A CSR strategy is a company’s roadmap towards ethical business practices. Having a CSR strategy could help you comply with local and international regulations and standards, in addition to increasing trust and credibility amongst your clients and suppliers. Most importantly, a CSR policy allows you to differentiate yourself from your competitors, whilst also attracting customers and clients who place greater value on socially responsible companies.

Content of a CSR strategy:

  1. Summary of findings concerning the strengths of your business and supply chain, along with any obstacles that stand in the way of becoming a socially responsible business (consult documents relating to stakeholder analysis, production and payment conditions, producer resilience, safe work and land-use security)
  2. Definition of your CSR goals (both short-term and long-term). Reach out to your clients to identify priorities on the international market in terms of social responsibility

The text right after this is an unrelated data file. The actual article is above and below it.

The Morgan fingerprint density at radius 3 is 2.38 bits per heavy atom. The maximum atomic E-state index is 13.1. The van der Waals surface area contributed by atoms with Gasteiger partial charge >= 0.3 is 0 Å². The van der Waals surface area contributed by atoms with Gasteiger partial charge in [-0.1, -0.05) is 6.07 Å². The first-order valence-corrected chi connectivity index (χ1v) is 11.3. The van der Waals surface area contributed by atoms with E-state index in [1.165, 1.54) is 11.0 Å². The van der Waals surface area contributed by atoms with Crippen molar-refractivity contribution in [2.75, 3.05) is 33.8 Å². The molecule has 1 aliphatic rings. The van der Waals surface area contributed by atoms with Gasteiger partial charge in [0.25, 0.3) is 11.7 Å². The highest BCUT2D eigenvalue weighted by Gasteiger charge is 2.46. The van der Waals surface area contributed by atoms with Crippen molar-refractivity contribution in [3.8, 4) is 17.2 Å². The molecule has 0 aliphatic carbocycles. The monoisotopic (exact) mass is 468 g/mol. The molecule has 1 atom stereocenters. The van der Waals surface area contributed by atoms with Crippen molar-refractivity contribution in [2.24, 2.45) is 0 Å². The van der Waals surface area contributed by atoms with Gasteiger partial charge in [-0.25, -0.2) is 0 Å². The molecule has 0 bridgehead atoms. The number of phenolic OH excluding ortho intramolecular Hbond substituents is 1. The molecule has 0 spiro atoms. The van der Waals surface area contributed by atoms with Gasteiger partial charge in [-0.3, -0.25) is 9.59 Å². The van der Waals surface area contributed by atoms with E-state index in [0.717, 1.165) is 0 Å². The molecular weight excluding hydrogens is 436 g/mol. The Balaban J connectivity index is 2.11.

3. Definition of actions to achieve the goals, along with an estimated timeframe and sources of funding (if applicable)
  4. Monitoring system for regularly assessing performance and reporting on achievements.

To attract clients, use your CSR strategy and related actions to develop unique selling points (USPs) that emphasise your sustainability practices. These could include your contribution to community-income generation, improvement of working conditions or other social projects you have undertaken in the communities in which you work.

One of the most effective ways to develop your own USPs is to tell a compelling story about your commitment to social responsibility. In addition to highlighting this story in your CSR document, you can use it to reach new audiences and target consumers directly through various social media channels (such as LinkedIn and Facebook). Try to structure your engagement in clear messages that demonstrate your awareness of an issue that needs addressing, the impact you have had thus far and what you have done to achieve this impact.

To enrich your storytelling with concrete evidence, visit the field to document the opinions of producers concerning how the company’s interventions have benefited them, their families, and their communities. Never make claims that you cannot support (for example, concerning your impact on local communities). Always back up your claims with evidence and examples.